TOTAL NET ASSETS/RESERVES INCLUDING UNITS (£30.0M) Endowment funds (£16.1m – 54%) Restricted funds (fixed assets) (£8.6m – 29%) Restricted funds (net current assets) (£3.4m – 11%) Unrestricted funds (fixed assets) (£0.8m – 3%) Unrestricted funds (free reserves/ working capital) (£0.6m – 2%) Estimated unit restricted funds (cash) (£0.5m – 1%)

Thank you to our committee members, volunteers and many other supporters for raising an estimated


to support individual Sea Cadets units



People, honours and committees President Admiral Sir Mark Stanhope GCB OBE DL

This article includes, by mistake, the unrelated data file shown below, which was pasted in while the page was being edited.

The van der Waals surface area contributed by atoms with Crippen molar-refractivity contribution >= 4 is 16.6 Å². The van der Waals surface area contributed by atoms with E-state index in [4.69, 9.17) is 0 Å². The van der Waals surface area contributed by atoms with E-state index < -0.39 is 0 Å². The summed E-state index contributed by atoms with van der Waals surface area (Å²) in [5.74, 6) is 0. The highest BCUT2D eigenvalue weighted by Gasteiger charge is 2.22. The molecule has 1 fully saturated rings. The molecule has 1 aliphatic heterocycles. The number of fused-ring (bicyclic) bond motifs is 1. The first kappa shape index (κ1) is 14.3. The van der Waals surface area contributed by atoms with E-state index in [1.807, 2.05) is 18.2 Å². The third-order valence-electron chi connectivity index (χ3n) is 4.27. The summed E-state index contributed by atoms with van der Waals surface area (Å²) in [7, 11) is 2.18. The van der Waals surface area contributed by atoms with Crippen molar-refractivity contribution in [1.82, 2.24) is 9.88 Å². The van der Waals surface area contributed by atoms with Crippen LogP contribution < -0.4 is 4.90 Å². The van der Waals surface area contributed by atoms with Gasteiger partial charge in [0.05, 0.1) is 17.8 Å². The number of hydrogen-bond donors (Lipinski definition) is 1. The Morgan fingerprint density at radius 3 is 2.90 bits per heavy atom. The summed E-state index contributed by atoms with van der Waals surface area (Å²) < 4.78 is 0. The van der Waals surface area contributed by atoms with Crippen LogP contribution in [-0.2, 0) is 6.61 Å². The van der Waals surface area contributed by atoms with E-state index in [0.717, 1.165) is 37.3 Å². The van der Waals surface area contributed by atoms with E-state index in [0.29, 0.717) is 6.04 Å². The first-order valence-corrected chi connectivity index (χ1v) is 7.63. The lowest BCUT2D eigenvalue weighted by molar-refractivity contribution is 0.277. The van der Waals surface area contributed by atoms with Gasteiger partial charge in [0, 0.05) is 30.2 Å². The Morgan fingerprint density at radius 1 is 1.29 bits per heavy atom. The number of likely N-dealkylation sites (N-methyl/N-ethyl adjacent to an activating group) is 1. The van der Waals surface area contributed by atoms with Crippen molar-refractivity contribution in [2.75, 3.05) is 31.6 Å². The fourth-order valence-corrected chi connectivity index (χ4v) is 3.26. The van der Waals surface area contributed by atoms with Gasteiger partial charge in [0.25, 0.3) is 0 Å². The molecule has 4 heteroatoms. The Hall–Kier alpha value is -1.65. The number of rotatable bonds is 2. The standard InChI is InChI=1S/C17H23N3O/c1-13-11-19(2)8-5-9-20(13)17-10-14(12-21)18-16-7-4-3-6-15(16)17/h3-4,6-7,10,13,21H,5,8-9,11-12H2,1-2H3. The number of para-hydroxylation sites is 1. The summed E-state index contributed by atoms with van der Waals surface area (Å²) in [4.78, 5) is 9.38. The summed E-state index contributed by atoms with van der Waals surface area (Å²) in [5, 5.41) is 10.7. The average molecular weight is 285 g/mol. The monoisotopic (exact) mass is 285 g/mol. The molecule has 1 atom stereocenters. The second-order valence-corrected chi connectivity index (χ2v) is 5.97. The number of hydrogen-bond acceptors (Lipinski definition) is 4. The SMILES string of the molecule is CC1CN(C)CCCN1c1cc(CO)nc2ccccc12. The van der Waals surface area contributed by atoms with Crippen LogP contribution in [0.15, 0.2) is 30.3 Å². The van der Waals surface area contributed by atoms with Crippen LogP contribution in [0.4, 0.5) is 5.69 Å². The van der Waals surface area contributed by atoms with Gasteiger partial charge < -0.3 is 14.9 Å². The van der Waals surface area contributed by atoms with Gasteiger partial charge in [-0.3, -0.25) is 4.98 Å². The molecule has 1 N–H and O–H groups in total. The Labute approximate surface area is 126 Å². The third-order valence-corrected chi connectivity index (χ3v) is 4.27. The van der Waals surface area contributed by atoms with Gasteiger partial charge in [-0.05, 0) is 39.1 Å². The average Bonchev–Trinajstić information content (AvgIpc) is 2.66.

Vice Presidents Sir Christopher Benson FRICS JP DL Vice Admiral Sir Tom Blackburn KCVO CB Council members Rear Admiral John Borley CB MA Captain Nigel Palmer OBE MNM (Chairman) CEng MIEE Mr Tony Allen Sir John Bourn KCB Dr Louise Bennett Colonel Paul Cautley CMG OBE DL RMR (Vice Chairman until 23 November 2016) The Reverend Canon Bill Christianson Ms Liz Cassidy Mr Mike Cornish Mr Andrew Davenall Mr Christopher StJ H Daniel MBE FSA Mr Simon Figgis Mr Jim Davis CBE Dr Sheila Fitzpatrick MBE Rear Admiral Sir Jeremy de Halpert Mr Alan Marsh FICS KCVO CB FRIN Mr Alex Marsh Mr Clive de Rougemont Mr Nick Mason Mr Michael Everard CBE BA DSc Sir Alan Massey KCB CBE Commodore Ian Gibb MBE MNM FNI Mr John May MRIN FRSA FRGS Captain Ian McNaught MNM Mr Andrew Given Mrs Kathryn Stone OBE Mr Max Gladwyn Vice Admiral Sir David Steel KBE DL The Rt Hon The Lord Greenway Bt Commodore Bill Walworth CBE MNM RFA Mr Eric Hutchinson Mr Robert Woods CBE Mr David Jeffcoat (Vice Chair from 23 November 2016) Mr George King CBE Commander John Ludgate RD*DL RNR Committees Vice Admiral Sir Fabian Malbon KBE Finance, Investment, Remuneration & Dr Chris May MA DPhil MNM Audit Committee (Chair: Simon Figgis) Dr Peter Nash Policy, Development & Nominations Professor Sarah Palmer BA PhD FR Hist S Committee (Chair: Ms Liz Cassidy) Vice Admiral Sir Neville Purvis KCB Safety, Safeguarding and Risk Committee Dame Mary Richardson DBE (Chair: Dr Louise Bennett until 2 November Captain David Robinson MBE FNI FRSA 2016) (Chair: Mr John May from 1 February The Earl of Romney 2017) Mr Richard Sayer FICS National Sea Cadet Advisory Council Rear Admiral David Snelson CB FNI (Chair: Mr Andrew Davenall) Commodore David Squire CBE MNM FNI FCMI RFA Mr Patrick Stewart MBE LLB WS Mr Peter Swan OBE FCA Vice Admiral Sir Patrick Symons KBE Mr Mike Tapper FRSA Mr Christopher Thornton Mr Henry Thornton Vice Admiral Sir Jonathan Tod KCB CBE Miss Margaret Watson JP Vice Admiral Sir James Weatherall KCVO KBE Mr John Whitworth OBE Mr Colin Wilcox